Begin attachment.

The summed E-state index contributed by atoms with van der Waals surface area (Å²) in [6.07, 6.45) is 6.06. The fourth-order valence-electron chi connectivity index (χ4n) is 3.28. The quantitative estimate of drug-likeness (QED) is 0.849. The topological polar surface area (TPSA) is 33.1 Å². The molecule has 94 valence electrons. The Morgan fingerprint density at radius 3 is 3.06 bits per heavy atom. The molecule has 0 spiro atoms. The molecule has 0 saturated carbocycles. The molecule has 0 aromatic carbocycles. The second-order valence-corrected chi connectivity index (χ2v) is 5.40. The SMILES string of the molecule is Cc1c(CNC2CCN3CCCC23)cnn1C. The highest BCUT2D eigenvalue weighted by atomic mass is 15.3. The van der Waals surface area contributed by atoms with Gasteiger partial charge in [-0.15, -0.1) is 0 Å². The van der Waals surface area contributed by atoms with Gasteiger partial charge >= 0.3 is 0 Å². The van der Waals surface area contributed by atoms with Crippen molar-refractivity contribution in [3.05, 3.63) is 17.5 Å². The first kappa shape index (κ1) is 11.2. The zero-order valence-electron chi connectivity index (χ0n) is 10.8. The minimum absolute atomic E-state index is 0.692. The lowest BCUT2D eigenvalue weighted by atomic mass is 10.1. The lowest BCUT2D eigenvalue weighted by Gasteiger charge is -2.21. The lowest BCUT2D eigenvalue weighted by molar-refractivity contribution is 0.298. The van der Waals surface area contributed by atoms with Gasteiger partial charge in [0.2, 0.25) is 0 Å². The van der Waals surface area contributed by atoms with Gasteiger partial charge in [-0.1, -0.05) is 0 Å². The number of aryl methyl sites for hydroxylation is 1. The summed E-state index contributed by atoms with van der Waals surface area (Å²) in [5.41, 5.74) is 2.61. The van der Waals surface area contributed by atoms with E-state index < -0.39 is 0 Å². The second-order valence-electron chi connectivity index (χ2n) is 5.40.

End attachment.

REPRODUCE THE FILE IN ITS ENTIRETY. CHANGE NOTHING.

The summed E-state index contributed by atoms with van der Waals surface area (Å²) in [6.07, 6.45) is 6.06. The fourth-order valence-electron chi connectivity index (χ4n) is 3.28. The quantitative estimate of drug-likeness (QED) is 0.849. The topological polar surface area (TPSA) is 33.1 Å². The molecule has 94 valence electrons. The Morgan fingerprint density at radius 3 is 3.06 bits per heavy atom. The molecule has 0 spiro atoms. The molecule has 0 saturated carbocycles. The molecule has 0 aromatic carbocycles. The second-order valence-corrected chi connectivity index (χ2v) is 5.40. The SMILES string of the molecule is Cc1c(CNC2CCN3CCCC23)cnn1C. The highest BCUT2D eigenvalue weighted by atomic mass is 15.3. The van der Waals surface area contributed by atoms with Gasteiger partial charge in [-0.15, -0.1) is 0 Å². The van der Waals surface area contributed by atoms with Gasteiger partial charge >= 0.3 is 0 Å². The van der Waals surface area contributed by atoms with Crippen molar-refractivity contribution in [3.05, 3.63) is 17.5 Å². The first kappa shape index (κ1) is 11.2. The zero-order valence-electron chi connectivity index (χ0n) is 10.8. The minimum absolute atomic E-state index is 0.692. The lowest BCUT2D eigenvalue weighted by atomic mass is 10.1. The lowest BCUT2D eigenvalue weighted by Gasteiger charge is -2.21. The lowest BCUT2D eigenvalue weighted by molar-refractivity contribution is 0.298. The van der Waals surface area contributed by atoms with Gasteiger partial charge in [0.2, 0.25) is 0 Å². The van der Waals surface area contributed by atoms with Gasteiger partial charge in [-0.1, -0.05) is 0 Å². The number of aryl methyl sites for hydroxylation is 1. The summed E-state index contributed by atoms with van der Waals surface area (Å²) in [5.41, 5.74) is 2.61. The van der Waals surface area contributed by atoms with E-state index < -0.39 is 0 Å². The second-order valence-electron chi connectivity index (χ2n) is 5.40.